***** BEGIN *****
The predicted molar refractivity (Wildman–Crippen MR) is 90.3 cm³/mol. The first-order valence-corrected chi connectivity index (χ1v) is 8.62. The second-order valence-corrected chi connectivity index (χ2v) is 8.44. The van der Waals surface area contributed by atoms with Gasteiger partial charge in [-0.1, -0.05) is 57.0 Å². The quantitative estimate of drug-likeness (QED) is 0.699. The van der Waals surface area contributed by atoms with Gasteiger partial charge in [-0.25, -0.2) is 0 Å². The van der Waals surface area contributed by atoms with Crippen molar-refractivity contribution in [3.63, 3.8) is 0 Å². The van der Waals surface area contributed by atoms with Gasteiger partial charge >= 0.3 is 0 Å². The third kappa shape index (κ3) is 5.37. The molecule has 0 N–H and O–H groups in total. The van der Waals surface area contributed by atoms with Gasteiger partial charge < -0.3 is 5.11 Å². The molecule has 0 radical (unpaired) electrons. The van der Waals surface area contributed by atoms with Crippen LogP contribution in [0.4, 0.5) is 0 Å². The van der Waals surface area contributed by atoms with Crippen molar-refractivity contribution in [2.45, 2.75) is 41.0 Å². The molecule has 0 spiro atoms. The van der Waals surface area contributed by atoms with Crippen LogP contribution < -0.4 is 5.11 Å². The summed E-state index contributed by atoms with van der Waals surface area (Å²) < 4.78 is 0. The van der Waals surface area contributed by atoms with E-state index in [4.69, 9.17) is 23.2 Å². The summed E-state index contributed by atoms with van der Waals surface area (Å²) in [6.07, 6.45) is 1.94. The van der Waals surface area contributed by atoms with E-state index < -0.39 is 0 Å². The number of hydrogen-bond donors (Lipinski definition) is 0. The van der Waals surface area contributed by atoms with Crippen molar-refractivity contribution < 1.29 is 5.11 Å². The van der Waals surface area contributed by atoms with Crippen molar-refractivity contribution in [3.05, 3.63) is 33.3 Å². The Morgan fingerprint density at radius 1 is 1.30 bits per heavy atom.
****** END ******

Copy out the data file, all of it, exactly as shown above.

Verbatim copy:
The predicted molar refractivity (Wildman–Crippen MR) is 90.3 cm³/mol. The first-order valence-corrected chi connectivity index (χ1v) is 8.62. The second-order valence-corrected chi connectivity index (χ2v) is 8.44. The van der Waals surface area contributed by atoms with Gasteiger partial charge in [-0.1, -0.05) is 57.0 Å². The quantitative estimate of drug-likeness (QED) is 0.699. The van der Waals surface area contributed by atoms with Gasteiger partial charge in [-0.25, -0.2) is 0 Å². The van der Waals surface area contributed by atoms with Crippen molar-refractivity contribution in [3.63, 3.8) is 0 Å². The van der Waals surface area contributed by atoms with Gasteiger partial charge >= 0.3 is 0 Å². The third kappa shape index (κ3) is 5.37. The molecule has 0 N–H and O–H groups in total. The van der Waals surface area contributed by atoms with Gasteiger partial charge < -0.3 is 5.11 Å². The molecule has 0 radical (unpaired) electrons. The van der Waals surface area contributed by atoms with Crippen LogP contribution in [0.4, 0.5) is 0 Å². The van der Waals surface area contributed by atoms with Crippen molar-refractivity contribution in [2.45, 2.75) is 41.0 Å². The molecule has 0 spiro atoms. The van der Waals surface area contributed by atoms with Crippen LogP contribution < -0.4 is 5.11 Å². The summed E-state index contributed by atoms with van der Waals surface area (Å²) < 4.78 is 0. The van der Waals surface area contributed by atoms with E-state index in [4.69, 9.17) is 23.2 Å². The summed E-state index contributed by atoms with van der Waals surface area (Å²) in [6.07, 6.45) is 1.94. The van der Waals surface area contributed by atoms with E-state index < -0.39 is 0 Å². The number of hydrogen-bond donors (Lipinski definition) is 0. The van der Waals surface area contributed by atoms with Crippen molar-refractivity contribution < 1.29 is 5.11 Å². The van der Waals surface area contributed by atoms with Crippen molar-refractivity contribution in [3.05, 3.63) is 33.3 Å². The Morgan fingerprint density at radius 1 is 1.30 bits per heavy atom.